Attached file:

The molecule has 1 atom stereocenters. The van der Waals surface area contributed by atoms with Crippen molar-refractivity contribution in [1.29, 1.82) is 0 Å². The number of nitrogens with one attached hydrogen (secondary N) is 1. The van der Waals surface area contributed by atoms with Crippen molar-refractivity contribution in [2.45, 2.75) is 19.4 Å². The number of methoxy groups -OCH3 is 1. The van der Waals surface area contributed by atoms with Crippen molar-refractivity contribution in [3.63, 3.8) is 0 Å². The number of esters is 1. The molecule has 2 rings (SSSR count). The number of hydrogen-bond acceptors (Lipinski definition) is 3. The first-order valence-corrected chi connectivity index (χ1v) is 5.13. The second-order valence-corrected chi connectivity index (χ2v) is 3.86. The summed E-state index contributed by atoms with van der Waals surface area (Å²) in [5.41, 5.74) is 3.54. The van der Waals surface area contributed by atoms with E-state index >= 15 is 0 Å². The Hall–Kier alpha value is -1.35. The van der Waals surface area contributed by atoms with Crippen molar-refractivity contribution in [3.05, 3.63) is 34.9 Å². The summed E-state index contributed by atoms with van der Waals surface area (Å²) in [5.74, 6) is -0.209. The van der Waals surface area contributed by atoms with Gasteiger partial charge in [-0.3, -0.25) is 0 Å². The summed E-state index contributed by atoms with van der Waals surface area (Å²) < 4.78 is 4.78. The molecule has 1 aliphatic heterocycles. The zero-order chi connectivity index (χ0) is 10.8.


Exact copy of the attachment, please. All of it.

The molecule has 1 atom stereocenters. The van der Waals surface area contributed by atoms with Crippen molar-refractivity contribution in [1.29, 1.82) is 0 Å². The number of nitrogens with one attached hydrogen (secondary N) is 1. The van der Waals surface area contributed by atoms with Crippen molar-refractivity contribution in [2.45, 2.75) is 19.4 Å². The number of methoxy groups -OCH3 is 1. The van der Waals surface area contributed by atoms with Crippen molar-refractivity contribution in [3.63, 3.8) is 0 Å². The number of esters is 1. The molecule has 2 rings (SSSR count). The number of hydrogen-bond acceptors (Lipinski definition) is 3. The first-order valence-corrected chi connectivity index (χ1v) is 5.13. The second-order valence-corrected chi connectivity index (χ2v) is 3.86. The summed E-state index contributed by atoms with van der Waals surface area (Å²) in [5.41, 5.74) is 3.54. The van der Waals surface area contributed by atoms with E-state index >= 15 is 0 Å². The Hall–Kier alpha value is -1.35. The van der Waals surface area contributed by atoms with Crippen molar-refractivity contribution in [3.05, 3.63) is 34.9 Å². The summed E-state index contributed by atoms with van der Waals surface area (Å²) in [5.74, 6) is -0.209. The van der Waals surface area contributed by atoms with Gasteiger partial charge in [-0.3, -0.25) is 0 Å². The summed E-state index contributed by atoms with van der Waals surface area (Å²) < 4.78 is 4.78. The molecule has 1 aliphatic heterocycles. The zero-order chi connectivity index (χ0) is 10.8.